Soaring solo

Soaring+solo

Lucy Phipps-Kaye

Kemp’s martial arts, musical interests stand out.

Sophomore Kaitlin Kemp has never fit the status quo.

“I’m not preoccupied with making sense as much as having fun,” Kemp said.

Kemp has never had a problem with expressing her eclectic personality through unique hobbies and interests.

This quiet yet adventurous fiddler adores Celtic music and performs a Japanese style of martial arts called Aikido.

Kaitlin’s mother, Audrey Kemp, is very familiar with her daughter’s need to be her own person and jump into anything her heart desires.

“She doesn’t have to wait for someone else to come up with ideas for her in order to get involved in new and interesting experiences,” Audrey said.

Aikido

As Kemp spins around on a mat, she lets go of all the little details of life. Aikido is her getaway. Whenever she has anything less than a good day, she can turn to this Japanese martial art to revive herself.

“Martial arts is a whole lifestyle of being more open to communication of all sorts, whether it’s a punch in the face or somebody trying to explain something to you,” Kemp said.

Kemp has been training at Aikido Decatur for three years now with her instructor Joel Riggs, who founded the dojo.

Kemp has found a few Aikido techniques to be useful when handling her little brothers. However, she explains that Aikido is a special kind of martial arts, different from Karate or Tae Kwon Do with a different focus.

“[In Karate and Tae Kwon Do] you block the strike, but then you hit them back. [In Aikido] you don’t do that, you just block them and put them in a position where they can’t hit you.”

Kemp’s solitary practice concentrates on stretching and meditation, but “Aikido is mostly comprised of different techniques that can be used to blend with the ‘energy’ of a person who may be attacking you,” she said.

“[Meditation] helps you basically clear your mind, recenter yourself, and just be more awake or more calm, either one,” Kemp said.

Kemp’s favorite part of Aikido is it’s special combination of mental and physical training.

“I get to feel like a ninja sometimes,” Kemp said.

Kemp has never found herself in a dangerous situation where she had to use a technique on someone else. Even though Kemp realizes that “Decatur is not exactly the most violent place,” she believes that knowledge of self defense is valuable.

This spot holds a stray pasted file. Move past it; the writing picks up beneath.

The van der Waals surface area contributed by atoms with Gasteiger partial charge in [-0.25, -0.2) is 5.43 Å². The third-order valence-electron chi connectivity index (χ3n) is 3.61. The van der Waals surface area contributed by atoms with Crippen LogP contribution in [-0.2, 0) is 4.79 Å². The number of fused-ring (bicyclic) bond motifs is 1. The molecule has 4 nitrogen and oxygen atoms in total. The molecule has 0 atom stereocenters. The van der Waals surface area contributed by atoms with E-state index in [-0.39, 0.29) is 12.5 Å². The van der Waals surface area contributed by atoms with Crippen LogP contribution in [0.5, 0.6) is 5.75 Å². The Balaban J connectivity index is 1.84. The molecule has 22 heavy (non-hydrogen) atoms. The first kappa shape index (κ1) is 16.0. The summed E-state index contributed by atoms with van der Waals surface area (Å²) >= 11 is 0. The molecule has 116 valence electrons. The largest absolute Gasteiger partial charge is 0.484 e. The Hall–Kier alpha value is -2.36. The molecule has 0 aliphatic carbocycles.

“[Aikido] is really something that everybody should know. If the situation arises then you need to be able to defend yourself.”

Kemp arrives at Decatur by bus in the morning. If the weather is nice, she walks to the Frasier Center courtyard to meditate and stretch before the first bell rings.

When Kemp started performing Aikido before school, she felt self-conscious for a while, but then she just decided that “it became normal.”

Audrey feels proud to be the mother of a well-rounded teen with diverse interests.

“I think more people need to see what’s out there and sample more [eclectic hobbies],” she said. “What if you are a champion at something you have not tried?”

Kemp has another unconventional hobby, one that is very different from the first.

Fiddle and Celtic Music

After moving to Decatur, Kemp spent a lot of time at the public library. She came across an assortment of Celtic CD’s, books and even DVD’s, and her love for the genre began. When she got around to choosing an instrument, the fiddle was an obvious option.

Kemp likes to sing, has been in a choir before, and knows a few keys on the piano; but with two musicians for parents, Kemp was encouraged to formally take up an instrument.

“[My parents] thought that having a concrete skill like that would be good for me because it’s something that never goes away, ” Kemp said.

Kemp has been playing the fiddle for a year and a half with her teacher Moira Nelligan.

“Fiddle is an instrument that, playing or listening, it just takes you somewhere else entirely,” Kemp said. “Musicians talk about the instrument becoming an extension of the body . . . that’s basically what happens, and it’s absolutely gorgeous.”

The fiddle and Celtic music originate from Irish culture. Although Kemp doesn’t have any extraordinary connection to Irish tradition, she recognizes that because of her interest in Celtic music, the culture has become very special to her.

Kemp’s teacher even encouraged her to apply for a scholarship to study at a world traditional music workshop in North Carolina called The Swannanoa Gathering.